Amtrak experienced early challenges with stakeholder communications in its intercity trainset acquisition and maintenance facility modification work, leading to scope changes, cost increases and schedule delays, according to a new report from the Amtrak Office of Inspector General (OIG).
Amtrak in 2021 awarded Siemens Mobility $3.4 billion in contracts to design, manufacture and provide technical support services and maintenance for 83 trainsets, of three power configurations, with options for up to 130 additional trainsets. Amtrak’s total investment, with a long-term parts supply and service agreement, facility modifications and upgrades, and contingencies, is $7.3 billion. A share of the railroad’s Infrastructure Investment and Jobs Act (IIJA) funding will support the procurement. The new trainsets, scheduled to be delivered from 2025 through 2031, will replace Amtrak’s aging fleet of 458 individual Amfleet I cars and 17 Metroliner cars, which operate primarily on the Northeast Corridor, along with its fleet of Talgo trainsets operating on the Cascades service in the Pacific Northwest. Amtrak earlier this month released visuals of its upcoming new Siemens-built long-distance and corridor service single-level, semi-permanently-coupled push/pull trainsets—called Amtrak Airo™.
“The Intercity Trainset (ICT) program is the largest acquisition of passenger rail equipment in company history,” according to the OIG, which on Dec. 27 released its audit report (download below). Amtrak “expects the new trainsets to increase reliability, efficiency and on-time performance; it also anticipates using them as part of its effort to expand passenger rail service to as many as 160 new communities in 16 new states. As part of the ICT program, the company also plans to construct or modify 21 maintenance facilities to accommodate these longer trainsets.”
The OIG said the objective of its audit report was to assess Amtrak’s oversight of the ICT program, “[g]iven the high-risk nature of this program and the company’s past challenges in managing major acquisitions—as well as the operational and reputational risks of not meeting the program’s budget and schedule goals. …” The December report, OIG said, is the first in a series over the life of the ICT program.
The OIG’s work largely focused on the trainset acquisition and the maintenance facility modifications “because they are two of the costliest and most critical components of the ICT program.” To identify risks, the Office interviewed key program officials, reviewed program documents, and visited the service and inspection maintenance facilities in Philadelphia, Pa.; Washington, D.C.; and New York City. It also visited Siemens’ Sacramento, Calif., manufacturing facility, and observed production processes and interviewed Siemens officials assigned to the program.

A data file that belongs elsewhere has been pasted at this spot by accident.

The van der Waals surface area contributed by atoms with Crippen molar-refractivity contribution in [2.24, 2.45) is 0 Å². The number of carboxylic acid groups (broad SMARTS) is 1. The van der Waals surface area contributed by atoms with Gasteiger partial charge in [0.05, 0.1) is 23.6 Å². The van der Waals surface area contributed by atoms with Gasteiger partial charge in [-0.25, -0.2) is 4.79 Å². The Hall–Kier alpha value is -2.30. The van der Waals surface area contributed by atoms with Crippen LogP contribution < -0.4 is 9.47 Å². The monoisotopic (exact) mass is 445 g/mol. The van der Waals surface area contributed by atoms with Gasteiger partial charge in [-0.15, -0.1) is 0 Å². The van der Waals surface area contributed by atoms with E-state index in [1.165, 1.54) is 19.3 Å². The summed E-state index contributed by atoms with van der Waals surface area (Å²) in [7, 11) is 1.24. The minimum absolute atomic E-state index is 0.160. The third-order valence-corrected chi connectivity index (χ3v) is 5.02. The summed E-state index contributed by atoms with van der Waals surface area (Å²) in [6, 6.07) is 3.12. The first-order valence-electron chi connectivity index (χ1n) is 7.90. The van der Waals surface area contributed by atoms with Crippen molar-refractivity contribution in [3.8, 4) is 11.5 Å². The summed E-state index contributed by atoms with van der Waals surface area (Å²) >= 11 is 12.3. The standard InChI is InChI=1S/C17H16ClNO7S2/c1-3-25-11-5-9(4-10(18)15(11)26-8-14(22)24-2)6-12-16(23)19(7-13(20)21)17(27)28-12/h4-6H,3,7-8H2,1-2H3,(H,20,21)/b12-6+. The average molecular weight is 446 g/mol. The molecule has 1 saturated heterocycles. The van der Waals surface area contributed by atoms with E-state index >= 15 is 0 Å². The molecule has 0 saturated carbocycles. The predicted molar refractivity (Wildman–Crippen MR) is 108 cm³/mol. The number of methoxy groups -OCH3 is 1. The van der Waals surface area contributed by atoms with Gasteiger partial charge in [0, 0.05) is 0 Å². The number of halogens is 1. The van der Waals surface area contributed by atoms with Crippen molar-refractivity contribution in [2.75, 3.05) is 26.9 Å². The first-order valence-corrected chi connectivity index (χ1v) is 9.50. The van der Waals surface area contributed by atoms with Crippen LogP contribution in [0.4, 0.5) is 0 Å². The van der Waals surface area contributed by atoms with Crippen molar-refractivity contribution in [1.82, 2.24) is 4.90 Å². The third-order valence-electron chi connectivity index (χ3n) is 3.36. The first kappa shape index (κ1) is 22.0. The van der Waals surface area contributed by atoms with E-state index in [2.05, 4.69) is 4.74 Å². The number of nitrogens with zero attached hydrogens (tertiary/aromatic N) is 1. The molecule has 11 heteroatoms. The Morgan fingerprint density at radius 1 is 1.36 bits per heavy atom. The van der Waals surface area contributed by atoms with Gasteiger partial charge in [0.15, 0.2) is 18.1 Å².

Among the OIG’s audit report findings:
- Amtrak waited until three months after signing the Intercity Trainset contract with Siemens before its food and beverage personnel reviewed the design of the planned food service car, according to the OIG. They found that the initial design for the car lacked the necessary food storage space to accommodate longer trips and required additional space for customers to stand and move through the galley car. As a result, Amtrak initiated a change order to redesign the café car, which increased program costs by $42.5 million and will delay the delivery of the first trainsets by five-and-a-half months, the OIG reported.
- Amtrak did not engage with key personnel at the maintenance facilities that will accommodate the new trainsets as it developed their designs, according to the OIG. For example, in February 2022, program officials visited the Seattle maintenance facility to verify the preliminary design, but onsite personnel identified a design element that would have negatively impacted maintenance and commuter train operations in the yard, which resulted in another design change, the OIG reported. Amtrak paused all maintenance facility design activities in spring 2022 to conduct stakeholder workshops at each of the 21 facilities it planned to modify as part of the Intercity Trainset program, according to the OIG, which noted that any additional design changes resulting from the workshops could delay construction by 10 to 13 months.
“Amtrak identified these challenges and began addressing them,” according to the OIG. “It has also since established a program management framework that closely aligns with company and industry standards, including adding cost, risk and change management controls.” OIG noted that the Capital Delivery department “is in the process of identifying any controls needed to manage its major capital programs, but it has not yet established and implemented a control to require stakeholder input on all major programs going forward.”
To continue improving oversight of major capital programs, OIG recommended that Amtrak “[e]stablish and implement controls for program personnel to identify and engage all relevant stakeholders, including business end-users, to specify requirements early for all major capital programs, and to modify those requirements as program needs and assumptions evolve.”
OIG reported that Amtrak management agreed with the recommendation and “provided a draft outline of a project development process that it believes will facilitate the company’s ability to identify and engage stakeholders throughout a project’s lifecycle. Management also stated that the ICT program team will apply this process on future projects. The target completion date is November 30, 2023.”